In "The Technology Behind Backgammon" at WhatPC?, Paul Wardley of Personal Computer World discusses the emergence of artificial intelligence-based backgammon programs:
Self-taught backgammon-playing computer programs are so good that they have overturned many of the assumptions previously held about how the game should be played and which are the best moves, especially in the opening phases of the game. Any player who trains by regularly playing against a backgammon program, using moves suggested by the program itself, can learn to play at levels that were previously attained by only a few top players.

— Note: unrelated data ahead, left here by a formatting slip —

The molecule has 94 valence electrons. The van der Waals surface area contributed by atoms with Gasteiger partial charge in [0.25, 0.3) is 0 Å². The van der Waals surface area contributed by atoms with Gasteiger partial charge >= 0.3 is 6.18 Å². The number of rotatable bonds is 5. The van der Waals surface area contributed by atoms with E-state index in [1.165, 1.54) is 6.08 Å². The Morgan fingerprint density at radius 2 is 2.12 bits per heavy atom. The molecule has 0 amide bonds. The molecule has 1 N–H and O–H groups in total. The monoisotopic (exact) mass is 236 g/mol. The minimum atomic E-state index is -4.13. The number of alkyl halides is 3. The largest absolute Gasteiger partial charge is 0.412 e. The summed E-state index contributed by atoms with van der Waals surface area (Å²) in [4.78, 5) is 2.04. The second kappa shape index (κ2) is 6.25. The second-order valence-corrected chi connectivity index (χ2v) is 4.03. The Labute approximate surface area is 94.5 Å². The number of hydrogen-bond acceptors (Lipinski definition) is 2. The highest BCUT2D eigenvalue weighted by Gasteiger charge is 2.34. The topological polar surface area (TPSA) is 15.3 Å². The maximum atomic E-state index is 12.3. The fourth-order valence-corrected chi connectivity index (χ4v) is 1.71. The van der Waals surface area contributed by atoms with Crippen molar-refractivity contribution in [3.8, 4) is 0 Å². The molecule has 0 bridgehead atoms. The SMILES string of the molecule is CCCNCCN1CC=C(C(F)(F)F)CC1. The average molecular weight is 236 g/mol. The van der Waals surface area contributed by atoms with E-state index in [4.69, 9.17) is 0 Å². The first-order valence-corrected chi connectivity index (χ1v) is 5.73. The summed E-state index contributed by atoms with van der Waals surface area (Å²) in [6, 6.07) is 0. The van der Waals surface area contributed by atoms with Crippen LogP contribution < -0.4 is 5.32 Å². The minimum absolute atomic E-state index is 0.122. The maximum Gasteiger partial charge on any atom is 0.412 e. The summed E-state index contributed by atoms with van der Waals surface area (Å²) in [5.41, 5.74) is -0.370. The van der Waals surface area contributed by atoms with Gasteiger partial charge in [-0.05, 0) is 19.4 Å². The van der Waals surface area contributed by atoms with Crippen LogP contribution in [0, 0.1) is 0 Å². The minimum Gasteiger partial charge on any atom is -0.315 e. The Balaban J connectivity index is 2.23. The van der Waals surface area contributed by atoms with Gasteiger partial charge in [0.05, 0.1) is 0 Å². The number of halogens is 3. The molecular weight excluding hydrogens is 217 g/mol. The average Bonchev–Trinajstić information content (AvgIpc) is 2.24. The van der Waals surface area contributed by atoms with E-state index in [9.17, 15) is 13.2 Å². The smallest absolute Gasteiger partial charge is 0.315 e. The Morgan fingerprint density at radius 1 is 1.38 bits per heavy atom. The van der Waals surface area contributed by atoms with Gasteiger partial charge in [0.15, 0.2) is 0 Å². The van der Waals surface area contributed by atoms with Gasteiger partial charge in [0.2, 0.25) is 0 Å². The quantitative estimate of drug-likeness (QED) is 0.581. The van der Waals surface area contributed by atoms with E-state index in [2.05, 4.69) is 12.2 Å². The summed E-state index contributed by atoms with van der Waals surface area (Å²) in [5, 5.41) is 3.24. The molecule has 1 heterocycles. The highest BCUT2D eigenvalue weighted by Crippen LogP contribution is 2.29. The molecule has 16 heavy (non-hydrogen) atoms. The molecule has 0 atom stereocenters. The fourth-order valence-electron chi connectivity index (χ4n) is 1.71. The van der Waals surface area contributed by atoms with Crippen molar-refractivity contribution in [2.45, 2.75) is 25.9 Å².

One of the earliest AI-based backgammon programs was TD-Gammon, written by IBM researcher Gerald Tesauro and included in the 1996 release of the OS2/Warp Family Funpak. Later programs based on that technology include Olivier Egger's Snowie and the free GNU Backgammon.
An interesting read.
Note: This is an archive post; it was originally published on April 26, 2007.